4 Cases Show Growing Reach Of Federal Fraud Statutes

Law360 (March 23, 2020, 5:01 PM EDT) -- Since the U.S. Supreme Court’s decision in Dirks v. U.S. Securities and Exchange Commission,[1] lawyers and judges alike have grappled with the precise boundaries of insider trading liability in the absence of a specific statute prohibiting trading on material nonpublic information.

A recent decision by the U.S. Court of Appeals for the Second Circuit paves the way for prosecutors to avoid that messiness by charging insider trading with a seldom-used securities fraud statute dating back to the collapse of Enron Corp. and the Sarbanes-Oxley Act: Title 18 of U.S. Code Section 1348.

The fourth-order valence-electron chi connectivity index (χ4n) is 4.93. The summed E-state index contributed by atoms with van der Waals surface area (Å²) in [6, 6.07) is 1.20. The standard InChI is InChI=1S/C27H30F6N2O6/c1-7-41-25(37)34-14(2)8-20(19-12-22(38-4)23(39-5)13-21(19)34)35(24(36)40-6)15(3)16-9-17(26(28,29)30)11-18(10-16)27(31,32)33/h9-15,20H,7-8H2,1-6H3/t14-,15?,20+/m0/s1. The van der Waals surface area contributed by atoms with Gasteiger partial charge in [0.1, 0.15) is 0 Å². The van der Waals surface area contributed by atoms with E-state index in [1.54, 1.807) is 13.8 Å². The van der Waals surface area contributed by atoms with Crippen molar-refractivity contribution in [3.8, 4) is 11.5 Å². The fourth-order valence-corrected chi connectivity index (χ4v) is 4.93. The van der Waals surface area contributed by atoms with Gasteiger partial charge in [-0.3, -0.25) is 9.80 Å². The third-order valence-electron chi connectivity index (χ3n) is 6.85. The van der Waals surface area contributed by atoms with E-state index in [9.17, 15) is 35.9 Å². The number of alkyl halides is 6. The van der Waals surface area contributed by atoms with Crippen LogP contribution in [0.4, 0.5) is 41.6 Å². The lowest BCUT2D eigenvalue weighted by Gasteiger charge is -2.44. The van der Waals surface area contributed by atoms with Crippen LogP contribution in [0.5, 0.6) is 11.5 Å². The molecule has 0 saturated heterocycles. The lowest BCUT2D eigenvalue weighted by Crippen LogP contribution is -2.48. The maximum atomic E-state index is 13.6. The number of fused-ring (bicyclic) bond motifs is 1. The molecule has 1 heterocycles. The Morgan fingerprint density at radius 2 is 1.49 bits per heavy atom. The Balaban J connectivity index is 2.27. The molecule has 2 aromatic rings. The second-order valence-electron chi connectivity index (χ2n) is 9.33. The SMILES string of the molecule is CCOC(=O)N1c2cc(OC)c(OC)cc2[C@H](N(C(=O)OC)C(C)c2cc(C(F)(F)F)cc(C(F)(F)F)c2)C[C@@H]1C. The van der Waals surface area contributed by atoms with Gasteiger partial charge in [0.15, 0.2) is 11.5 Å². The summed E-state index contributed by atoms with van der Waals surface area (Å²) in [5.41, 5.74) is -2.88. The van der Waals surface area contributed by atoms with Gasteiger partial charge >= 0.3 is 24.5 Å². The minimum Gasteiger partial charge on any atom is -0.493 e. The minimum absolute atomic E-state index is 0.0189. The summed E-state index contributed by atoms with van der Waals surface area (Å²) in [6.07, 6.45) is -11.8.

In U.S. v. Blaszczak,[2] the Second Circuit ruled that...

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